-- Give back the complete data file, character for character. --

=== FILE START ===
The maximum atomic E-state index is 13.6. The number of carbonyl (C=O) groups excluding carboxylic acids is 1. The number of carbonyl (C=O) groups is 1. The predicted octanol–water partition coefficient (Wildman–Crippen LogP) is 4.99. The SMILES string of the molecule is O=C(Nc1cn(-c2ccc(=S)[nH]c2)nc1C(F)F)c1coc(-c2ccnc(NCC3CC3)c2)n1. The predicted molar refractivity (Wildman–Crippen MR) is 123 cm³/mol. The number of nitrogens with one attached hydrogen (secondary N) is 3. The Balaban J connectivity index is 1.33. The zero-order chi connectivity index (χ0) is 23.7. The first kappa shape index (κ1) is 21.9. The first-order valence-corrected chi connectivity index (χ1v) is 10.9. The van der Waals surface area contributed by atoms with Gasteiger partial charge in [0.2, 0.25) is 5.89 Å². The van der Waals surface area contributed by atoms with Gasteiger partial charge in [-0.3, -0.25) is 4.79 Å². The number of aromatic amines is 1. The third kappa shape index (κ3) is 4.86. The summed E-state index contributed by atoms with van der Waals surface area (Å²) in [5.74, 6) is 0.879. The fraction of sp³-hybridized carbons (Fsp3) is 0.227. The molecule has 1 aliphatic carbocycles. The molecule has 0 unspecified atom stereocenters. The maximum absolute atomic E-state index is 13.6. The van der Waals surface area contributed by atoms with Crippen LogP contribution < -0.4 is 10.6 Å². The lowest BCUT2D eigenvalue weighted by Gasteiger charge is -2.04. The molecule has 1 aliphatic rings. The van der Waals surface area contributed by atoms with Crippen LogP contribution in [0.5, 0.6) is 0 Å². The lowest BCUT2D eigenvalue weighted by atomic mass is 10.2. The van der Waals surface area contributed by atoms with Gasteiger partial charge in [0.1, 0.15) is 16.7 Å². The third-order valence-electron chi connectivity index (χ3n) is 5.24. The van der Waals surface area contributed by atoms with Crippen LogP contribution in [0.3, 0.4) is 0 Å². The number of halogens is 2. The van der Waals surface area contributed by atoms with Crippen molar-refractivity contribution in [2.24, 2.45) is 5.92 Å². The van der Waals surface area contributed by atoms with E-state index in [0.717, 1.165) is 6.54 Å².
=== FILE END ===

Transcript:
The maximum atomic E-state index is 13.6. The number of carbonyl (C=O) groups excluding carboxylic acids is 1. The number of carbonyl (C=O) groups is 1. The predicted octanol–water partition coefficient (Wildman–Crippen LogP) is 4.99. The SMILES string of the molecule is O=C(Nc1cn(-c2ccc(=S)[nH]c2)nc1C(F)F)c1coc(-c2ccnc(NCC3CC3)c2)n1. The predicted molar refractivity (Wildman–Crippen MR) is 123 cm³/mol. The number of nitrogens with one attached hydrogen (secondary N) is 3. The Balaban J connectivity index is 1.33. The zero-order chi connectivity index (χ0) is 23.7. The first kappa shape index (κ1) is 21.9. The first-order valence-corrected chi connectivity index (χ1v) is 10.9. The van der Waals surface area contributed by atoms with Gasteiger partial charge in [0.2, 0.25) is 5.89 Å². The van der Waals surface area contributed by atoms with Gasteiger partial charge in [-0.3, -0.25) is 4.79 Å². The number of aromatic amines is 1. The third kappa shape index (κ3) is 4.86. The summed E-state index contributed by atoms with van der Waals surface area (Å²) in [5.74, 6) is 0.879. The fraction of sp³-hybridized carbons (Fsp3) is 0.227. The molecule has 1 aliphatic carbocycles. The molecule has 0 unspecified atom stereocenters. The maximum absolute atomic E-state index is 13.6. The van der Waals surface area contributed by atoms with Crippen LogP contribution < -0.4 is 10.6 Å². The lowest BCUT2D eigenvalue weighted by Gasteiger charge is -2.04. The molecule has 1 aliphatic rings. The van der Waals surface area contributed by atoms with Crippen LogP contribution in [0.5, 0.6) is 0 Å². The lowest BCUT2D eigenvalue weighted by atomic mass is 10.2. The van der Waals surface area contributed by atoms with Gasteiger partial charge in [0.1, 0.15) is 16.7 Å². The third-order valence-electron chi connectivity index (χ3n) is 5.24. The van der Waals surface area contributed by atoms with Crippen LogP contribution in [0.3, 0.4) is 0 Å². The number of halogens is 2. The van der Waals surface area contributed by atoms with Crippen molar-refractivity contribution in [2.24, 2.45) is 5.92 Å². The van der Waals surface area contributed by atoms with E-state index in [0.717, 1.165) is 6.54 Å².